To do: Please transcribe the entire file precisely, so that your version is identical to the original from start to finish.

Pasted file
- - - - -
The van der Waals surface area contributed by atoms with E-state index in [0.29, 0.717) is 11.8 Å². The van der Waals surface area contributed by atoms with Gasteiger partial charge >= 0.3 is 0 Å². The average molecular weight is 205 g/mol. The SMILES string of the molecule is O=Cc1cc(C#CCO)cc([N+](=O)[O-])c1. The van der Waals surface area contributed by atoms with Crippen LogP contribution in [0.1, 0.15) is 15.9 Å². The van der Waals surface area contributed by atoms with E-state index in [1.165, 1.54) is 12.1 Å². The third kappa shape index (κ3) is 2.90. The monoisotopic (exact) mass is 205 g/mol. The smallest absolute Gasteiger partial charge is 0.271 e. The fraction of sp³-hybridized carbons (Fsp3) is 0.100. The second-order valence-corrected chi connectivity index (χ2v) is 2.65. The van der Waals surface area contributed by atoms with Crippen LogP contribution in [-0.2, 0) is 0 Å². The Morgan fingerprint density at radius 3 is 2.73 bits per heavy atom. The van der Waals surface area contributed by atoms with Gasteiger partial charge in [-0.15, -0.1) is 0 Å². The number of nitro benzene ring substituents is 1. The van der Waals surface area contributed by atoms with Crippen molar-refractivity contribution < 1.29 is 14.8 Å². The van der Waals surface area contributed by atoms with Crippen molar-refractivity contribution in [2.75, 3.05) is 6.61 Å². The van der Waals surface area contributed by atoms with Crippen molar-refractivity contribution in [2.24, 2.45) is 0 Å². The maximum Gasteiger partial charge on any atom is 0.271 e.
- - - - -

The van der Waals surface area contributed by atoms with E-state index in [0.29, 0.717) is 11.8 Å². The van der Waals surface area contributed by atoms with Gasteiger partial charge >= 0.3 is 0 Å². The average molecular weight is 205 g/mol. The SMILES string of the molecule is O=Cc1cc(C#CCO)cc([N+](=O)[O-])c1. The van der Waals surface area contributed by atoms with Crippen LogP contribution in [0.1, 0.15) is 15.9 Å². The van der Waals surface area contributed by atoms with E-state index in [1.165, 1.54) is 12.1 Å². The third kappa shape index (κ3) is 2.90. The monoisotopic (exact) mass is 205 g/mol. The smallest absolute Gasteiger partial charge is 0.271 e. The fraction of sp³-hybridized carbons (Fsp3) is 0.100. The second-order valence-corrected chi connectivity index (χ2v) is 2.65. The van der Waals surface area contributed by atoms with Crippen LogP contribution in [-0.2, 0) is 0 Å². The Morgan fingerprint density at radius 3 is 2.73 bits per heavy atom. The van der Waals surface area contributed by atoms with Gasteiger partial charge in [-0.15, -0.1) is 0 Å². The number of nitro benzene ring substituents is 1. The van der Waals surface area contributed by atoms with Crippen molar-refractivity contribution < 1.29 is 14.8 Å². The van der Waals surface area contributed by atoms with Crippen molar-refractivity contribution in [2.75, 3.05) is 6.61 Å². The van der Waals surface area contributed by atoms with Crippen molar-refractivity contribution in [2.24, 2.45) is 0 Å². The maximum Gasteiger partial charge on any atom is 0.271 e.